The Devias are the kind of people I can get behind.
The family from Walnut Creek, California has been trying to secure a new home ever since Carol and Peter Devias lost their jobs delivering newspapers. The “problem” has been Rocco, their pit bull. As soon as landlords find out about Rocco, they deny the family a place to live, citing that they don’t want a pit bull living in their complex.
The Devias even went so far as to insure Rocco, thinking that might help, but it hasn’t and the family is willing to live out of their car if it means not giving up their beloved pet.
Carol explained to ABC News that everyone tells her the same thing - give up the dog and you’ll have less trouble finding a place to live. However, the Devias are of the understandable mindset that Rocco is just as much a member of their family as their children are, and if one goes, they all go.
Rocco is not the only dog the Devias own. They are also family to Camilla, a lab mix. They have had both dogs for the entirety of the dogs’ lives.
While California is unfortunately not yet one of them, seventeen states have already passed laws that work to prevent localities from discriminating against a dog’s breed. States like Maryland, Missouri, South Dakota, Utah, Vermont, and Washington are considering similar measures. We say to the Davies family - if you’re going to be stuck living out of your car anyway, why not drive to one of these seventeen states that will oblige?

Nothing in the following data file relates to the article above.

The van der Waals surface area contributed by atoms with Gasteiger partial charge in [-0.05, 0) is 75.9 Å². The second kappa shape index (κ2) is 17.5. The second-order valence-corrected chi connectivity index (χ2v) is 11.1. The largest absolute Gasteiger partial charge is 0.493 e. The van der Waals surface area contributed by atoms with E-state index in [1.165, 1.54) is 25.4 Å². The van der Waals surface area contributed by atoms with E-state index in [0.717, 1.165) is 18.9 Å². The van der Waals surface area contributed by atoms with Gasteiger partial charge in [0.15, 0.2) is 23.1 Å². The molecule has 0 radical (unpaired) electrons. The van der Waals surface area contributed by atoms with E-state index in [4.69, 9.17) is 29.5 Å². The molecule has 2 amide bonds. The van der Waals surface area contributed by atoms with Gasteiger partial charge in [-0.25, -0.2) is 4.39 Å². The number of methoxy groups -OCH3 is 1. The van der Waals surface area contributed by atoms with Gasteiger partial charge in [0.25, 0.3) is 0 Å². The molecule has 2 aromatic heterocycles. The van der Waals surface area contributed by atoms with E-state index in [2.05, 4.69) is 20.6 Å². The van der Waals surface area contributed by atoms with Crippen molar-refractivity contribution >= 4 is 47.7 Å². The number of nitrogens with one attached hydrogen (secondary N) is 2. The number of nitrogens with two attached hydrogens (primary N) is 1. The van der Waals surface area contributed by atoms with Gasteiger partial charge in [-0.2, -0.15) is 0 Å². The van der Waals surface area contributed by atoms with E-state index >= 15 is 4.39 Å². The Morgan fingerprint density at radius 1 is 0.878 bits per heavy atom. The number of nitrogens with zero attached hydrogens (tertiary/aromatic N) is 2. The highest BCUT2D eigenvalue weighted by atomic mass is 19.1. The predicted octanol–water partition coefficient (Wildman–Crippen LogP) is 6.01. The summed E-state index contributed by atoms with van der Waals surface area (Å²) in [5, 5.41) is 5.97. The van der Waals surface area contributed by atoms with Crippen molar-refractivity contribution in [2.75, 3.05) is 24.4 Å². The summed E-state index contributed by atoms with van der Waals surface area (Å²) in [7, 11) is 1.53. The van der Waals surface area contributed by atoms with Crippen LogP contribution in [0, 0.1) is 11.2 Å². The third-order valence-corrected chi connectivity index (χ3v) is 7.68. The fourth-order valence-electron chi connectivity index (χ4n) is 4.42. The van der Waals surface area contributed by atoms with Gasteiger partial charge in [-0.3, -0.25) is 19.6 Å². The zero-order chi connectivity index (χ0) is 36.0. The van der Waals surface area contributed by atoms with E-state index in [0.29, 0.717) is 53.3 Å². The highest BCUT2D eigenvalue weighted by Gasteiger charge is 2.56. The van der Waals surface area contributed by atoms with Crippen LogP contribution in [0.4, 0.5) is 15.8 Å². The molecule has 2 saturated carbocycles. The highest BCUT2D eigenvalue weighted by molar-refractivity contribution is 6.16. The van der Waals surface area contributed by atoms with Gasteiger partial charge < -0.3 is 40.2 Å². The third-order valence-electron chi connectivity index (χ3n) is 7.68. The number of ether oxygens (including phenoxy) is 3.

Plain and simple - the pit bull gets a bad wrap. Back in the ‘80s and ‘90s, it was Rottweilers and Doberman Pinschers. Now, unfortunately, it’s the pit bull’s turn. People have argued that the breed is one that is naturally more aggressive, but this is simply not true. In fact, it is because the dogs looked more aggressive by nature (with their big builds and boxy faces) that they were being used for dog fights and the like, a practice that wasn’t brought fully to light until 2007 with the whole Michael Vick fiasco.
Animals are like people - each individual animal is going to have a unique personality. While one pit bull may be more prone to rage, another is actually a gentle soul who would let your neighbor’s baby put his fingers in her mouth. You can’t judge the human race on the actions of one person, just as you can judge a dog breed by the actions of one dog.
If you need further proof, the American Temperament Society found, in a study conducted with 400 pit bulls, that nearly 87 percent of the pack had a low aggression level, with less tendencies to panic or avoid humans. They were actually found second to Labrador Retrievers in the category of “most tolerant.”
It has also been shown that nearly 85 percent of pit bulls that have been involved in fatal attacks had been previous victims of neglect or abuse themselves.
As for the Devias, they have thankfully found new employment, but they still remain hopeful that they will soon find a more open-minded home that will welcome each and every member of their family with open arms...and kibble.